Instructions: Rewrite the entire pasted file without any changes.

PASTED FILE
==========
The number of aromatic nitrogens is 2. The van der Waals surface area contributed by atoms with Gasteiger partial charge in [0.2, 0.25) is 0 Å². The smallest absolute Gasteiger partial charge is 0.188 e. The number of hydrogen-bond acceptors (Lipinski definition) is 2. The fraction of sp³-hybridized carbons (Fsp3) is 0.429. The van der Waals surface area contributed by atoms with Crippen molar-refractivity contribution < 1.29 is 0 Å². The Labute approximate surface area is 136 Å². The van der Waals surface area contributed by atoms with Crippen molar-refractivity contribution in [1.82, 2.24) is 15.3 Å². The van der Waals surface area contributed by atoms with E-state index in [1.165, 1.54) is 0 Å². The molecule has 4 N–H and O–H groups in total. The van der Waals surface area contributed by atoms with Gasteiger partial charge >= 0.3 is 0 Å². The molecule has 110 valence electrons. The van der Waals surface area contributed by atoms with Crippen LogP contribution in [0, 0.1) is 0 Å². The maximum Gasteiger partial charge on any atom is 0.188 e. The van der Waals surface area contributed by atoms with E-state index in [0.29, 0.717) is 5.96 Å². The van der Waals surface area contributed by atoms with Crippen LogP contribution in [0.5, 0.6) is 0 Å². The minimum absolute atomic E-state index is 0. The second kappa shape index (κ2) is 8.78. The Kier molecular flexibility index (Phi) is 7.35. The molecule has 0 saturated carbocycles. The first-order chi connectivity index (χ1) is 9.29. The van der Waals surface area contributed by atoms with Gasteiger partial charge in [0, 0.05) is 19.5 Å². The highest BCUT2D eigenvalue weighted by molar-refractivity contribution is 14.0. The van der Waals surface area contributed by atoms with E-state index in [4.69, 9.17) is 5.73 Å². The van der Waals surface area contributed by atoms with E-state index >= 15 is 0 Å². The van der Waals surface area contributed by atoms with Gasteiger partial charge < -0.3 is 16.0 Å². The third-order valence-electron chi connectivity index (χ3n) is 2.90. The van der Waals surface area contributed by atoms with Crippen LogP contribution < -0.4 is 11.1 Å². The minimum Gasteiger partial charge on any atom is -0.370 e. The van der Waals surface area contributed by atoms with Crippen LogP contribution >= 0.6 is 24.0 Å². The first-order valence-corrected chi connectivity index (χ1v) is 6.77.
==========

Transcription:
The number of aromatic nitrogens is 2. The van der Waals surface area contributed by atoms with Gasteiger partial charge in [0.2, 0.25) is 0 Å². The smallest absolute Gasteiger partial charge is 0.188 e. The number of hydrogen-bond acceptors (Lipinski definition) is 2. The fraction of sp³-hybridized carbons (Fsp3) is 0.429. The van der Waals surface area contributed by atoms with Crippen molar-refractivity contribution < 1.29 is 0 Å². The Labute approximate surface area is 136 Å². The van der Waals surface area contributed by atoms with Crippen molar-refractivity contribution in [1.82, 2.24) is 15.3 Å². The van der Waals surface area contributed by atoms with E-state index in [1.165, 1.54) is 0 Å². The molecule has 4 N–H and O–H groups in total. The van der Waals surface area contributed by atoms with Gasteiger partial charge >= 0.3 is 0 Å². The molecule has 110 valence electrons. The van der Waals surface area contributed by atoms with Crippen LogP contribution in [0, 0.1) is 0 Å². The maximum Gasteiger partial charge on any atom is 0.188 e. The van der Waals surface area contributed by atoms with E-state index in [0.29, 0.717) is 5.96 Å². The van der Waals surface area contributed by atoms with Crippen LogP contribution in [0.5, 0.6) is 0 Å². The minimum absolute atomic E-state index is 0. The second kappa shape index (κ2) is 8.78. The Kier molecular flexibility index (Phi) is 7.35. The molecule has 0 saturated carbocycles. The first-order chi connectivity index (χ1) is 9.29. The van der Waals surface area contributed by atoms with Gasteiger partial charge in [0, 0.05) is 19.5 Å². The highest BCUT2D eigenvalue weighted by molar-refractivity contribution is 14.0. The van der Waals surface area contributed by atoms with E-state index in [4.69, 9.17) is 5.73 Å². The van der Waals surface area contributed by atoms with E-state index >= 15 is 0 Å². The van der Waals surface area contributed by atoms with Gasteiger partial charge < -0.3 is 16.0 Å². The third-order valence-electron chi connectivity index (χ3n) is 2.90. The van der Waals surface area contributed by atoms with Crippen LogP contribution < -0.4 is 11.1 Å². The minimum Gasteiger partial charge on any atom is -0.370 e. The van der Waals surface area contributed by atoms with Crippen LogP contribution >= 0.6 is 24.0 Å². The first-order valence-corrected chi connectivity index (χ1v) is 6.77.